Quite keen for feedback from my first video using Explain Everything. The video introduces the flipped classroom experience to my Year 13 Physical Education students. We will be flipping our lessons next term as we begin our Performance Appraisal unit on Squash.
Aside from being terribly mono-toned with little excitement in my voice (I hope I will get better with more videos!), the process did raise two questions for me: scripted or unscripted? And Cornell notes or WSQ?
Scripted or unscripted? As you can see in the above video, I do come across quite scripted and in fact did script quite a lot of it. Aaron Sams and Jonathan Bergmann discuss this in their new book “Flip your classroom: Reach every student in every class every day“. They do not script their videos because they feel their slides provide enough of an outline that they can improvise adequately enough to teach the material; and that a script would hinder their creativity (something I am yet to harness yet!) and spontaneity.
I tried both methods, but found unscripted that I waffled on, lost track of where I was and included too much unnecessary information. The same 9 minute video ended up being 15 minutes, with one less slide even. I think as I begin to discuss things I have more knowledge about, I will be more comfortable going sans script.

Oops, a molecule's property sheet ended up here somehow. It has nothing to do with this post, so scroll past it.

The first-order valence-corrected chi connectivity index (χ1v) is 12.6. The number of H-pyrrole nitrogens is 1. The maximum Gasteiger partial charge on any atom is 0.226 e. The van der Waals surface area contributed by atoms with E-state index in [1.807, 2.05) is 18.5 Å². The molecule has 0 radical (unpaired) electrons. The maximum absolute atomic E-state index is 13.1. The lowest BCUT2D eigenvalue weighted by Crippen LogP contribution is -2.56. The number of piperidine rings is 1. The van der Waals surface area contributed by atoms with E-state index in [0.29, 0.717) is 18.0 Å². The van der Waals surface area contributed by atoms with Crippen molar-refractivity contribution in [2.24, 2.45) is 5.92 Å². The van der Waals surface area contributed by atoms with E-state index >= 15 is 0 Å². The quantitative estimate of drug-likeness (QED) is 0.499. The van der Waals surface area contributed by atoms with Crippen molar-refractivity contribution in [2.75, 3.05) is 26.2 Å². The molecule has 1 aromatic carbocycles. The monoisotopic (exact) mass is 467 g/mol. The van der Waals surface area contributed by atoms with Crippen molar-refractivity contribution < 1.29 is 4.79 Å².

Cornell notes or WSQ? When I first saw the Cornell note taking system, I thought they would be an effective tool to use with my videos. They are great as a revision tool, particularly with their key points / cues section. Then I stumbled across WSQ after trawling through Crystal Kirch’s blog, Flipping with Kirch. I immediately liked what WSQ had to offer and believe that the WSQ system provides students with more emphasis on understanding the concepts, as opposed to being able to just recall what you have watched.
I still haven’t decided on exactly what shape and form WSQ will take in my classroom lessons, but it will definitely feature somewhere. I am also toying with the idea of a WSQ / Cornell hybrid, or even letting students choose which method they use for their notes.
Feel free to leave a comment with feedback on the video, or any thoughts / experiences around using Cornell vs. WSQ for your student note taking. Also if you are wanting more information on flipping your classroom, Flipping with Kirch is a great place to start!